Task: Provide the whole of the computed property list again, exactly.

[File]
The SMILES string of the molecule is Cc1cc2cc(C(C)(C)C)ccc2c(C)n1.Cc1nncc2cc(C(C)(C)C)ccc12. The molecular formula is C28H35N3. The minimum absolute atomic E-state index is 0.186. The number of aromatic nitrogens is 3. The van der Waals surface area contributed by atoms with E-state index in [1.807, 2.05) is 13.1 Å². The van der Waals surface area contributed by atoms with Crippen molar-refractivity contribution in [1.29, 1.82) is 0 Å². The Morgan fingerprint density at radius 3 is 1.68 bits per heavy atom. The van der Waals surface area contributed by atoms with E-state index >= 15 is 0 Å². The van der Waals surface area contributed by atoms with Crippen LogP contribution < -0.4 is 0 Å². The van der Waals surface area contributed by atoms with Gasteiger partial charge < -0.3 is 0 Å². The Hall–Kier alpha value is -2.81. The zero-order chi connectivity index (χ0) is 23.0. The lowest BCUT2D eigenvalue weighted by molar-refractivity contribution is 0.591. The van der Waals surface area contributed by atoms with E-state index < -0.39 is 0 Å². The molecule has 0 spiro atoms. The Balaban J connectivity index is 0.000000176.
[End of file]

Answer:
The SMILES string of the molecule is Cc1cc2cc(C(C)(C)C)ccc2c(C)n1.Cc1nncc2cc(C(C)(C)C)ccc12. The molecular formula is C28H35N3. The minimum absolute atomic E-state index is 0.186. The number of aromatic nitrogens is 3. The van der Waals surface area contributed by atoms with E-state index in [1.807, 2.05) is 13.1 Å². The van der Waals surface area contributed by atoms with Crippen molar-refractivity contribution in [1.29, 1.82) is 0 Å². The Morgan fingerprint density at radius 3 is 1.68 bits per heavy atom. The van der Waals surface area contributed by atoms with E-state index >= 15 is 0 Å². The van der Waals surface area contributed by atoms with Crippen LogP contribution < -0.4 is 0 Å². The van der Waals surface area contributed by atoms with Gasteiger partial charge < -0.3 is 0 Å². The Hall–Kier alpha value is -2.81. The zero-order chi connectivity index (χ0) is 23.0. The lowest BCUT2D eigenvalue weighted by molar-refractivity contribution is 0.591. The van der Waals surface area contributed by atoms with E-state index < -0.39 is 0 Å². The molecule has 0 spiro atoms. The Balaban J connectivity index is 0.000000176.